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I was just looking at this topic about shift operators, and I had a look at the Java Tutorial here.
It says the unary + operator makes a number positive, but numbers are positive anyway.
Now, I always thought the unary + was a promotion operator, making numbers take a larger space in memory, rather like casting a short to an int. This is what it says in the Java™ Language Specification:
15.15.3 Unary Plus Operator + The type of the operand expression of the unary + operator must be a type that is convertible (�5.1.8) to a primitive numeric type, or a compile-time error occurs. Unary numeric promotion (�) is performed on the operand. The type of the unary plus expression is the promoted type of the operand. The result of the unary plus expression is not a variable, but a value, even if the result of the operand expression is a variable.
At run time, the value of the unary plus expression is the promoted value of the operand.
I can't find any recent threads about this topic.
Which is right? I think it's the Java Language Specification.
My understanding is that the unary + doesn't really "do" anything, other than unbox and/or widen the operand to at least an int (as the JLS states).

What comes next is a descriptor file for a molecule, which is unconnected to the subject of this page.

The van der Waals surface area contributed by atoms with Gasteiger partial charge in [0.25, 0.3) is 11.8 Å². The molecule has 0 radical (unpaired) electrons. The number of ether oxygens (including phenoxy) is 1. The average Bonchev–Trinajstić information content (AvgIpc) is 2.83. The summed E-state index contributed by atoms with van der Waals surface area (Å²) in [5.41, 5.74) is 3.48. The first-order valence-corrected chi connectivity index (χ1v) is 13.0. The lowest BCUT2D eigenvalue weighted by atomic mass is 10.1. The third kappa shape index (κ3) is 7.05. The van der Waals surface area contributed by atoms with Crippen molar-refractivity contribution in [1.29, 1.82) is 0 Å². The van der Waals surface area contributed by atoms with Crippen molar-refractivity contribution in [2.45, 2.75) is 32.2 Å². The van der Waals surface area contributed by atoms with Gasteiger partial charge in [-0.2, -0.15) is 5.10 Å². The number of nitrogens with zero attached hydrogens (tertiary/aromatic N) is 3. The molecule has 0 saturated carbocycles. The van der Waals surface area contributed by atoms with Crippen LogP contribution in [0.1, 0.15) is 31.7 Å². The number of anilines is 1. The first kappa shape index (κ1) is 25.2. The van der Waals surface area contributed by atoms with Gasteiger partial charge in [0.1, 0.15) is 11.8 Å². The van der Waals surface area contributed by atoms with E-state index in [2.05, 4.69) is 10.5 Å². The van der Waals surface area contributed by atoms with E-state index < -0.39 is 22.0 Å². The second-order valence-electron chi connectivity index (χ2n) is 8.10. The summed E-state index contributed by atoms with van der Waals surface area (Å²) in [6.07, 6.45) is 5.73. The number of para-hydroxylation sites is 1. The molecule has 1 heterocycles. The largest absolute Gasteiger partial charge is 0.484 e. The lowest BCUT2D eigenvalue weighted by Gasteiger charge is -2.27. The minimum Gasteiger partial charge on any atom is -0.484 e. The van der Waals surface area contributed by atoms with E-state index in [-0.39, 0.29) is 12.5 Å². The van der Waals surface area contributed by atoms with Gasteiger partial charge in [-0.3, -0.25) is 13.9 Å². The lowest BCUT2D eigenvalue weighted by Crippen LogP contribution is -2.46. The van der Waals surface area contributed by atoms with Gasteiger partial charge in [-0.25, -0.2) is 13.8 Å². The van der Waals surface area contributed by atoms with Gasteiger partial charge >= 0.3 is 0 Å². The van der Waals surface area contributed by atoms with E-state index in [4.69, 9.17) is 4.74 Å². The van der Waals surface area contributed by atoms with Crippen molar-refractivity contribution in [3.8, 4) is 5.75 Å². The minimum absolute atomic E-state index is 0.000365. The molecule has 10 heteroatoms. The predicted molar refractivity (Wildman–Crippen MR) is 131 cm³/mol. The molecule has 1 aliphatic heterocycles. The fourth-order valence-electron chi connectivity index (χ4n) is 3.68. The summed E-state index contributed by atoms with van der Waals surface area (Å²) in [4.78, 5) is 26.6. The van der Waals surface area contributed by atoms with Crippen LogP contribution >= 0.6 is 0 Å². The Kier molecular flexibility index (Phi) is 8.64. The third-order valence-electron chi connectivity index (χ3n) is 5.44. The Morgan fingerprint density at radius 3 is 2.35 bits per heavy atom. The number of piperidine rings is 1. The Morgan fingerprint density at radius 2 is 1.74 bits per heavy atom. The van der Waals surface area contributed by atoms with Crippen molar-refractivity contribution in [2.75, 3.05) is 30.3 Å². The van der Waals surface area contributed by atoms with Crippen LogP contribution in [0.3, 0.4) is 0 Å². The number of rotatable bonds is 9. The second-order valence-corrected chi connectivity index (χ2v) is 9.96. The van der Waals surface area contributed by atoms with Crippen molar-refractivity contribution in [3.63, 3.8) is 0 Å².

I think the Java Tutorial is just saying that the unary + denotes a positive number, but it's not really needed because this is the default anyway. (Note that it will not turn a negative value positive.)
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Joined: Oct 13, 2005
Thank you. I think that is the same as what I always thought. I have tried +number where number is (byte) -42 and, would you believe, I got it to print out -42!
What does it mean when we say unary operator is used for promotion ?? How is it use for promotion ??
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Joined: Oct 13, 2005
It means you are using 32 bits memory for a char or a byte or a short or 64 bits of memory for an int. I think it's 32 and 64 at least.